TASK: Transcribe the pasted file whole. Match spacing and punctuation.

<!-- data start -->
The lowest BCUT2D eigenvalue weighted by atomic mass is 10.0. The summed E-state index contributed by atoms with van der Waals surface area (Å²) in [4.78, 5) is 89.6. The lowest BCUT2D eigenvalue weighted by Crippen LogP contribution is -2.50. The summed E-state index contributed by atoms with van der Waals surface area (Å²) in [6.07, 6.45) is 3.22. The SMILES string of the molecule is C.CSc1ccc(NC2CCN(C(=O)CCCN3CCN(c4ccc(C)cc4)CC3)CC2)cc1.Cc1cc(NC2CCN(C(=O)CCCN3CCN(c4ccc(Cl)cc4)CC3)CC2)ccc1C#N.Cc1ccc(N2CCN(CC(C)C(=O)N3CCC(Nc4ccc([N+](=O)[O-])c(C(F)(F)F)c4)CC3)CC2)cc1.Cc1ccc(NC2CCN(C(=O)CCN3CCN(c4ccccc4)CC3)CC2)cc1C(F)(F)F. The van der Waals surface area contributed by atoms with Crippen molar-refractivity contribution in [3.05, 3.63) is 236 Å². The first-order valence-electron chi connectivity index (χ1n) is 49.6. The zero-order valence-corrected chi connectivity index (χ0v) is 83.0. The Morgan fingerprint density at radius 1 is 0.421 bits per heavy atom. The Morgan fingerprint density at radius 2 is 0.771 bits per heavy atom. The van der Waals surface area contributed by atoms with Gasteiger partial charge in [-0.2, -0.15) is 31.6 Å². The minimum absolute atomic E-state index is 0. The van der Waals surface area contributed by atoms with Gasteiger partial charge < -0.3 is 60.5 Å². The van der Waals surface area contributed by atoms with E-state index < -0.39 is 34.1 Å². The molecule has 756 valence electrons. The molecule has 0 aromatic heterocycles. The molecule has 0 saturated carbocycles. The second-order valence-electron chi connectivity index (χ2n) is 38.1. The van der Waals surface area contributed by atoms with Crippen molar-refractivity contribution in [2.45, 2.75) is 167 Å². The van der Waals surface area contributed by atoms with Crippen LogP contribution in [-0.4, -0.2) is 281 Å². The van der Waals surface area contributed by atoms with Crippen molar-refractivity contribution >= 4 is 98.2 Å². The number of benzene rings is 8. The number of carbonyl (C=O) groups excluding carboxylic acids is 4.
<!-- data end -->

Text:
The lowest BCUT2D eigenvalue weighted by atomic mass is 10.0. The summed E-state index contributed by atoms with van der Waals surface area (Å²) in [4.78, 5) is 89.6. The lowest BCUT2D eigenvalue weighted by Crippen LogP contribution is -2.50. The summed E-state index contributed by atoms with van der Waals surface area (Å²) in [6.07, 6.45) is 3.22. The SMILES string of the molecule is C.CSc1ccc(NC2CCN(C(=O)CCCN3CCN(c4ccc(C)cc4)CC3)CC2)cc1.Cc1cc(NC2CCN(C(=O)CCCN3CCN(c4ccc(Cl)cc4)CC3)CC2)ccc1C#N.Cc1ccc(N2CCN(CC(C)C(=O)N3CCC(Nc4ccc([N+](=O)[O-])c(C(F)(F)F)c4)CC3)CC2)cc1.Cc1ccc(NC2CCN(C(=O)CCN3CCN(c4ccccc4)CC3)CC2)cc1C(F)(F)F. The van der Waals surface area contributed by atoms with Crippen molar-refractivity contribution in [3.05, 3.63) is 236 Å². The first-order valence-electron chi connectivity index (χ1n) is 49.6. The zero-order valence-corrected chi connectivity index (χ0v) is 83.0. The Morgan fingerprint density at radius 1 is 0.421 bits per heavy atom. The Morgan fingerprint density at radius 2 is 0.771 bits per heavy atom. The van der Waals surface area contributed by atoms with Gasteiger partial charge in [-0.2, -0.15) is 31.6 Å². The minimum absolute atomic E-state index is 0. The van der Waals surface area contributed by atoms with Gasteiger partial charge < -0.3 is 60.5 Å². The van der Waals surface area contributed by atoms with E-state index < -0.39 is 34.1 Å². The molecule has 756 valence electrons. The molecule has 0 aromatic heterocycles. The molecule has 0 saturated carbocycles. The second-order valence-electron chi connectivity index (χ2n) is 38.1. The van der Waals surface area contributed by atoms with Crippen molar-refractivity contribution in [2.45, 2.75) is 167 Å². The van der Waals surface area contributed by atoms with Crippen LogP contribution in [-0.4, -0.2) is 281 Å². The van der Waals surface area contributed by atoms with Crippen molar-refractivity contribution >= 4 is 98.2 Å². The number of benzene rings is 8. The number of carbonyl (C=O) groups excluding carboxylic acids is 4.